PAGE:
2020; 49 (5): E16
Medical malpractice is an important but often underappreciated topic within neurosurgery, particularly for surgeons in the early phases of practice. The practice of spinal neurosurgery involves substantial risk for litigation, as both the natural history of the conditions being treated and the operations being performed almost always carry the risk of permanent damage to the spinal cord or nerve roots, a cardiopulmonary event, death, or other dire outcomes. In this review, the authors discuss important topics related to medical malpractice in spine surgery, including tort reform, trends and frequency of litigation claims in spine surgery, wrong-level and wrong-site surgery, catastrophic outcomes including spinal cord injury and death, and ethical considerations.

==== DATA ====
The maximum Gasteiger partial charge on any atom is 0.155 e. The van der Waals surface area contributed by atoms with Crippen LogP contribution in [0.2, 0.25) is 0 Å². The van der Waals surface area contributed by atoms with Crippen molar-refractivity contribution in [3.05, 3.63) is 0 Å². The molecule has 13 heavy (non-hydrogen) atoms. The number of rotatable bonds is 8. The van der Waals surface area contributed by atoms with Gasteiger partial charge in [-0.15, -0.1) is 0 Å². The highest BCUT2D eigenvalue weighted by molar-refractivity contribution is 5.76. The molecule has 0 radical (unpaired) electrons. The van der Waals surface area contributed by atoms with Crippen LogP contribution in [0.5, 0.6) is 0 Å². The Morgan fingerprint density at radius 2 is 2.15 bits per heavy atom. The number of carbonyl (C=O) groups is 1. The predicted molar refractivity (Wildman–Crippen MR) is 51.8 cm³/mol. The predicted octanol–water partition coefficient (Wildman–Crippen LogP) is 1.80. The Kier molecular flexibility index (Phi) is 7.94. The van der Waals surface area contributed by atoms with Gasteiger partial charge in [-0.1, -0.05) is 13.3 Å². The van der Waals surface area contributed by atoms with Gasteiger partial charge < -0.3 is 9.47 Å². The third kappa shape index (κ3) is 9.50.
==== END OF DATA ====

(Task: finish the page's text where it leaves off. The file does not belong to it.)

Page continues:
View details for DOI 10.3171/2020.8.FOCUS20602
View details for Web of Science ID 000585759900016
View details for PubMedID 33130625
- Adult spinal deformity surgery: is there a need for a second attending? Response JOURNAL OF NEUROSURGERY-SPINE 2020; 33 (5): 558–59 Hide More
The Stanford Neurosurgical Ariticial Intelligence and Machine Learning Laboratory is led by Dr. Anand Veeravagu, an Assistant Professor of Neurosurgery and Assistant Professor of Orthopedic Surgery, by courtesy, and Director of Minimally Invasive NeuroSpine Surgery at Stanford. Our laboratory team includes neurosurgery residents, clinical instructors, and medical students.